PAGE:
Deepwater Horizon Trustees release environmental plans for $627 million in restoration projects
December 18, 2013 | Posted by Delta Dispatches in BP Oil Disaster, Natural Resource Damage Assessment (NRDA), Restoration Projects

By Whit Remer and Estelle Robichaux, Environmental Defense Fund

On December 6, the U.S. Department of Interior, on behalf of the Deepwater Horizon Natural Resource Damage (NRDA) Trustees, released a Draft Programmatic Environmental Impact Statement (PEIS) for approximately $627 million of early restoration projects across the Gulf Coast. While the projects were initially proposed in May, over the past six months, the Trustees have been preparing a PEIS to evaluate the broad impacts of the projects. The PEIS includes $318 million for barrier island restoration projects and $22 million for marine fisheries research and science in Louisiana.

A NOAA veterinarian prepares to clean an oiled Kemp's Ridley turtle. As part of the NRDA process, NOAA assesses injuries to marine life.

A NOAA veterinarian prepares to clean an oiled Kemp's Ridley turtle. As part of the NRDA process, NOAA assesses injuries to marine life.

The Natural Resource Damage Assessment is the scientific and legal process to assess and quantify injuries to natural resources and services following oil spills. Trustees from the five Gulf states and four federal agencies are conducting the process for the Deepwater Horizon oil spill. While the full NRDA for the spill is ongoing, the Trustees and BP reached an agreement in April 2011 to begin an early restoration program to restore resources and services immediately and acutely harmed by the oil spill.

The early restoration process is guided by a contract signed by the Trustees and BP known as the Early Framework Agreement, whereby BP committed to provide up to $1 billion in early restoration funds. Two phases of funding were announced prior to the latest $627 million announcement. In Phase I, Louisiana received funds for the Lake Hermitage Marsh Creation Project and for oyster hatcheries in Plaquemines and Terrebonne Parishes.  Phase II contained $9 million in sea turtle and bird habitat restoration projects in Alabama, Mississippi and Florida.

Phase III contains the largest and most diverse suite of projects across the Gulf. In Louisiana, four barrier islands will be restored through $318 million in funds proposed under the Louisiana Outer Coast Restoration project set.” Once the PEIS is complete for Phase III, the Trustees will begin work to restore beach, dune and back barrier marsh on Caillou Lake Headlands (also known as Whiskey Island), Chenier Ronquille, Shell Island (West Lobes and portions of East Lobe) and the North Breton Island. These islands provide important habitat for brown pelicans, terns, skimmers and gulls. Barrier islands also have the potential to buffer storm surge and wave action and thus serve as a first line of defense for coastal communities and infrastructure.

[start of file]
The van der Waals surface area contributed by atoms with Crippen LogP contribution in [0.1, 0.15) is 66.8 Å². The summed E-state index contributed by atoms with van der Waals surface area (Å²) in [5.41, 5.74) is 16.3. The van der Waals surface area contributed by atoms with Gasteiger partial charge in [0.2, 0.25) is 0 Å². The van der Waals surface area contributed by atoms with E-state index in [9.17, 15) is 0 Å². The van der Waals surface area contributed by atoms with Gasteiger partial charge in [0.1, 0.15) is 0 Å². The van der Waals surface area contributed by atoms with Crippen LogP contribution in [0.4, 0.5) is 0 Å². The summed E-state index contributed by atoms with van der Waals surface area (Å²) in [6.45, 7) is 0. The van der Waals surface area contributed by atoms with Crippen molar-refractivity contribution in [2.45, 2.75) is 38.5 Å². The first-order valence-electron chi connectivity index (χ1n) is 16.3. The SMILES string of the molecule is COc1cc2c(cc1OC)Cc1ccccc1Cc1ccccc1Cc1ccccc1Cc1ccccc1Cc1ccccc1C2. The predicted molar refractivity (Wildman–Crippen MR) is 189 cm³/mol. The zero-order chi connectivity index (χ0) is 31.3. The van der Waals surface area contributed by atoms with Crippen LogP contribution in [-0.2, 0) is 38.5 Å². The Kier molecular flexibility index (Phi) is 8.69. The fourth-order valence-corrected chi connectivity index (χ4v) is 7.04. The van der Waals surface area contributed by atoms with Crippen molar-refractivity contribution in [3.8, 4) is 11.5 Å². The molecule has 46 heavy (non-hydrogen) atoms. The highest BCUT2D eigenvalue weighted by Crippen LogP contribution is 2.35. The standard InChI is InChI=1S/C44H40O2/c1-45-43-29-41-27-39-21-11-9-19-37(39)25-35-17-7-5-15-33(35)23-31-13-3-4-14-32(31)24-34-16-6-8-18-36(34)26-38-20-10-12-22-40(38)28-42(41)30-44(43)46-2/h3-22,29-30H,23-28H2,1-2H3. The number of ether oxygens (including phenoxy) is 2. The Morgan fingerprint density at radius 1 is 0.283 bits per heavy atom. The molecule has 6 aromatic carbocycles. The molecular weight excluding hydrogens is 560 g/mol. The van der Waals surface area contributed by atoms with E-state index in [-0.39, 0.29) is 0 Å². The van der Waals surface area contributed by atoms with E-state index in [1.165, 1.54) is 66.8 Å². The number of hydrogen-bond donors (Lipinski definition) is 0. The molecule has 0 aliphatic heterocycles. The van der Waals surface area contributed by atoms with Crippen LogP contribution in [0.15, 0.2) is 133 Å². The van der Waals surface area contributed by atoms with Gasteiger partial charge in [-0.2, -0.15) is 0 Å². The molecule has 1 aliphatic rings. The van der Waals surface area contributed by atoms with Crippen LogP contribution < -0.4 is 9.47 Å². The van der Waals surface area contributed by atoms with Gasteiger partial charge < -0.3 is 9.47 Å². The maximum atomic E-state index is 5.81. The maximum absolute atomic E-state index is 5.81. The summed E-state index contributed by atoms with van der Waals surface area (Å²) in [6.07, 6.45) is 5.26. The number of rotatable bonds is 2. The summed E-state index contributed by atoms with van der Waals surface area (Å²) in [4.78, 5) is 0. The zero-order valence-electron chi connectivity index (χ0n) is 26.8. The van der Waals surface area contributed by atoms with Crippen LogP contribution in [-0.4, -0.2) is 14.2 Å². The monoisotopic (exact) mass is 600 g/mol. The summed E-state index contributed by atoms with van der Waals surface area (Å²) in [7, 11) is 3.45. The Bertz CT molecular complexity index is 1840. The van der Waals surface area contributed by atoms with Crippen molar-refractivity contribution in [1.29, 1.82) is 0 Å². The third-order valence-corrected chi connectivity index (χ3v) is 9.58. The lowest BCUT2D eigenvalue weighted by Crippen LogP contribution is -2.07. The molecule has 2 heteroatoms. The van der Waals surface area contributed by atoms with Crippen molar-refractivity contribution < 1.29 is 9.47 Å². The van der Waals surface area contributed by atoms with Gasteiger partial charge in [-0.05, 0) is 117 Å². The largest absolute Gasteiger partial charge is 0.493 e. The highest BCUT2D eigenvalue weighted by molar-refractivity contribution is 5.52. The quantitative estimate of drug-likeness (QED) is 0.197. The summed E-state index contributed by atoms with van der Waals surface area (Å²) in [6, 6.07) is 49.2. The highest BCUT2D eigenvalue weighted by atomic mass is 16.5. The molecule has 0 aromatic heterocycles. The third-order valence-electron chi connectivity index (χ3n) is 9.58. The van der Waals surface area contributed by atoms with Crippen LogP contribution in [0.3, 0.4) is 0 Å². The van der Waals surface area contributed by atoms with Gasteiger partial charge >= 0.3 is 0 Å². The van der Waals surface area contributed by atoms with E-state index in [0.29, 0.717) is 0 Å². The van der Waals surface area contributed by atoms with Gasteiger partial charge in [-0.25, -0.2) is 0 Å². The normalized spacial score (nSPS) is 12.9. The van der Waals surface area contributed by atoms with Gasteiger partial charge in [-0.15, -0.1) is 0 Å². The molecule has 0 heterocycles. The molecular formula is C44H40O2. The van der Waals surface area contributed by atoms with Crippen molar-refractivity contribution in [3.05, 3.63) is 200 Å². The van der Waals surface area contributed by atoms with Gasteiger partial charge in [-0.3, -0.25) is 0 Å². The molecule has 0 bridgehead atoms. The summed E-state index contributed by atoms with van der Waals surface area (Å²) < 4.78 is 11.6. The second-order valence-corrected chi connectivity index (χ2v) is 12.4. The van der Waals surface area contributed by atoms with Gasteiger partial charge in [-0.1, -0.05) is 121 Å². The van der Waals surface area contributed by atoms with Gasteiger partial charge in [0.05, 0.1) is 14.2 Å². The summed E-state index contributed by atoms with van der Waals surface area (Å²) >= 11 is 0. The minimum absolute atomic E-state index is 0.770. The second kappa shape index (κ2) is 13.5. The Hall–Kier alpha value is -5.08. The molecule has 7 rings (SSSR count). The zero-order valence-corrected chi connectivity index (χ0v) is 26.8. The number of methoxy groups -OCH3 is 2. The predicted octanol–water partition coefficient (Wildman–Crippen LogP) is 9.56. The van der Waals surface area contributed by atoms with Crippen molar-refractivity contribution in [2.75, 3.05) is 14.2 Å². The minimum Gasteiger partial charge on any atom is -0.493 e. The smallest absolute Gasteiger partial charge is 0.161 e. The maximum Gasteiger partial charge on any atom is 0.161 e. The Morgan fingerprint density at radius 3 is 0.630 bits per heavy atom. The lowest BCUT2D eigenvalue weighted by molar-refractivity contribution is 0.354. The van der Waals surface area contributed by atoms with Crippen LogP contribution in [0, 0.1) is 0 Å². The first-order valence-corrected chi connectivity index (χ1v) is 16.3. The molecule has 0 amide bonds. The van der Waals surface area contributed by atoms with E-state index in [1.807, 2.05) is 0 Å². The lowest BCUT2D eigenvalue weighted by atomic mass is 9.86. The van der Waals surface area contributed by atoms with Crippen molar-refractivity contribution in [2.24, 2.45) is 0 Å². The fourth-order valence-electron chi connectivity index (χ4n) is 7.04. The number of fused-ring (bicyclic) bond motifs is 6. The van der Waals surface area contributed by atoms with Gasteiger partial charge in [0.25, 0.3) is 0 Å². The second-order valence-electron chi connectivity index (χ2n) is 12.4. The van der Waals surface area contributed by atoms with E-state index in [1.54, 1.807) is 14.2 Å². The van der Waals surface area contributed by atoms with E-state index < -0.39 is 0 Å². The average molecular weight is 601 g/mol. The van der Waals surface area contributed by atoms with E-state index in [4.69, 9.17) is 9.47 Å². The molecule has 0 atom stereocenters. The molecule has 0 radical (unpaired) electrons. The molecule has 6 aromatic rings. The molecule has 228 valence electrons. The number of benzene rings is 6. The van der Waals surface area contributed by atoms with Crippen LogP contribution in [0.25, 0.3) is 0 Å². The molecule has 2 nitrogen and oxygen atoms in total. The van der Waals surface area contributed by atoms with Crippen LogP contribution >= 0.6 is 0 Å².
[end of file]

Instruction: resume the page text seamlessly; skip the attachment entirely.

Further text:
An oiled shoreline in Barataria Bay, Louisiana.

An oiled shoreline in Barataria Bay, Louisiana.

Restoring these islands will require an enormous amount of sediment. Almost 7,500 tons of sand, silt and clay will be pumped from various locations offshore or in the Mississippi River to provide the material for these restoration projects. In all, these projects will restore nearly 2,500 acres of barrier island habitat. Before sediment pumping can begin, containment dikes need to be constructed. Containment dikes give new sediment time to settle and compact, allowing sediment-stabilizing vegetation to grow. These structures are very important because they lessen the impact of ocean currents and waves that lead to the erosion of these newly established island sediments. The containment dikes will generally degrade over time as the island becomes more stable and more vegetation grows.

After the islands have been restored, sand fencing will be installed, to help trap and retain wind-blown sediments and help foster the development of sand dunes, and native vegetation will be planted. Sand dunes are important to the long-term maintenance of barrier islands because they serve as a reservoir of sand from which a beach can replenish itself after a storm. Dunes can also lessen wave energy by breaking waves before they reach shore and, along with “back-barrier marsh,” (the salt marsh on the backside of a barrier island) have the potential to buffer storm surge by absorbing and retaining water.

These barrier island restoration projects were selected for NRDA early restoration because many of them were the first landmasses to be oiled by the Deepwater Horizon spill. But it is important to have these projects constructed quickly, so that Louisiana’s communities can have their first line of defense intact.

To make sure this happens, we encourage you to urge the NRDA Trustee Council by February 4, 2014, either in writing online or at one of the public meetings, to advance these critical Louisiana restoration projects as expeditiously as possible.

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